ICAM-1 targeted DNA-made nanocarriers (anti-ICAM/3DNA) for drug delivery to the lungs. Cy3-labeled 3DNA targeted to ICAM-1 (anti-ICAM/Cy3-3DNA) or non-targeted controls (IgG/Cy3-3DNA) were intravenously injected in mice. Lungs were isolated and processed at sacrifice at 60 min. (A) Confocal microscopy shows Cy3 3DNA (red), while the targeting coat (antibody) is visualized using a FITC-secondary antibody (green). Arrowheads show colocalization of the antibody on the coat of 3DNA. (B) Confocal microscopy showing anti-ICAM/Cy3-3DNA (red) and lung endothelial cells visualized using polyclonal anti-PECAM-1+FITC-secondary antibody (green). Arrows indicate colocalization of Cy3-3DNA with endothelial PECAM-1. (Extracted from Roki et al, Unprecedently high targeting specific to lung ICAM-1 using 3DNA nanocarriers. J Control Release. 305 (2019):41-49)


National projects
CROSSTARGET · Desarrollo de nuevas herramientas traslacionales multi-especie para el direccionamiento de terapias con precisión de órgano y subcelular (2019 – 2021) Ministerio de Ciencia, Innovación y Universidades Silvia Muro
BBB2GATE · Control diferencial del transporte de vehiculos terapeuticos dentro versus a traves de la barrera hematoencefalica (2018 – 2020) MINECO Silvia Muro
NANO-GBA · Assessing the effects of glucocerebrosidase (GBA) alterations on receptor membrane nanoarchitecture to design improved nanomedicines(2020 – 2021) BIST Ignite Program Silvia Muro
Fundraising Projects
Campaña FasterFuture “A por el Parkinson”  (2019 – 2020) Fundraising Silvia Muro


Manthe, Rachel L., Loeck, Maximilian, Bhowmick, Tridib, Solomon, Melani, Muro, Silvia, (2020). Intertwined mechanisms define transport of anti-ICAM nanocarriers across the endothelium and brain delivery of a therapeutic enzyme Journal of Controlled Release 324, 181-193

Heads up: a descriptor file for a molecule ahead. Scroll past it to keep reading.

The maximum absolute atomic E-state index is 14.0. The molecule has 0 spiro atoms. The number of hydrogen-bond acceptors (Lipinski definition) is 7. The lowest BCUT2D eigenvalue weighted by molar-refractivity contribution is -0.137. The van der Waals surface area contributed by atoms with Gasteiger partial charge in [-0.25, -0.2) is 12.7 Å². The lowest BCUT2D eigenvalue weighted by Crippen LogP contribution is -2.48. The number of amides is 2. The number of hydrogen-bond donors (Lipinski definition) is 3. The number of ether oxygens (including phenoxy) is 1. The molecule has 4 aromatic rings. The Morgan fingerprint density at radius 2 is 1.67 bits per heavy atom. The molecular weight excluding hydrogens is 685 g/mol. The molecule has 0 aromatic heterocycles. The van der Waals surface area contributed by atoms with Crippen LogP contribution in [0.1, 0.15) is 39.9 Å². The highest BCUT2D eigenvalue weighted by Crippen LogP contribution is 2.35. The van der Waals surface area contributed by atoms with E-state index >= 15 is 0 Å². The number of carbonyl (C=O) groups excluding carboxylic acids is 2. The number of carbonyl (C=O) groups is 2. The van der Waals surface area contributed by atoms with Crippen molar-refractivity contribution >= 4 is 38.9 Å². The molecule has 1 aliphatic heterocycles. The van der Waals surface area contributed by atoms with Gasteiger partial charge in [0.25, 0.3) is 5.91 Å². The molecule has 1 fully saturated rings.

The interaction of drug delivery systems with tissues is key for their application. An example is drug carriers targeted to endothelial barriers, which can be transported to intra-endothelial compartments (lysosomes) or transcellularly released at the tissue side (transcytosis). Although carrier targeting valency influences this process, the mechanism is unknown. We studied this using polymer nanocarriers (NCs) targeted to intercellular adhesion molecule-1 (ICAM-1), an endothelial-surface glycoprotein whose expression is increased in pathologies characterized by inflammation. A bell-shaped relationship was found between NC targeting valency and the rate of transcytosis, where high and low NC valencies rendered less efficient transcytosis rates than an intermediate valency formulation. In contrast, an inverted bell-shape relationship was found for NC valency and lysosomal trafficking rates. Data suggested a model where NC valency plays an opposing role in the two sub-processes involved in transcytosis: NC binding-uptake depended directly on valency and exocytosis-detachment was inversely related to this parameter. This is because the greater the avidity of the NC-receptor interaction the more efficient uptake becomes, but NC-receptor detachment post-transport is more compromised. Cleavage of the receptor at the basolateral side of endothelial cells facilitated NC transcytosis, likely by helping NC detachment post-transport. Since transcytosis encompasses both sets of events, the full process finds an optimum at the intersection of these inverted relationships, explaining the bell-shaped behavior. NCs also trafficked to lysosomes from the apical side and, additionally, from the basolateral side in the case of high valency NCs which are slower at detaching from the receptor. This explains the opposite behavior of NC valency for transcytosis vs. lysosomal transport. Anti-ICAM NCs were verified to traffic into the brain after intravenous injection in mice, and both cellular and in vivo data showed that intermediate valency NCs resulted in higher delivery of a therapeutic enzyme, acid sphingomyelinase, required for types A and B Niemann-Pick disease.

Keywords: Blood-brain barrier, ICAM-1-targeted nanocarriers, Targeting valency, Receptor-mediated transport, Lysosomal transcytosis destinations

Roki, N., Tsinas, Z., Solomon, M., Bowers, J., Getts, R. C., Muro, S., (2019). Unprecedently high targeting specificity toward lung ICAM-1 using 3DNA nanocarriers Journal of Controlled Release 305, 41-49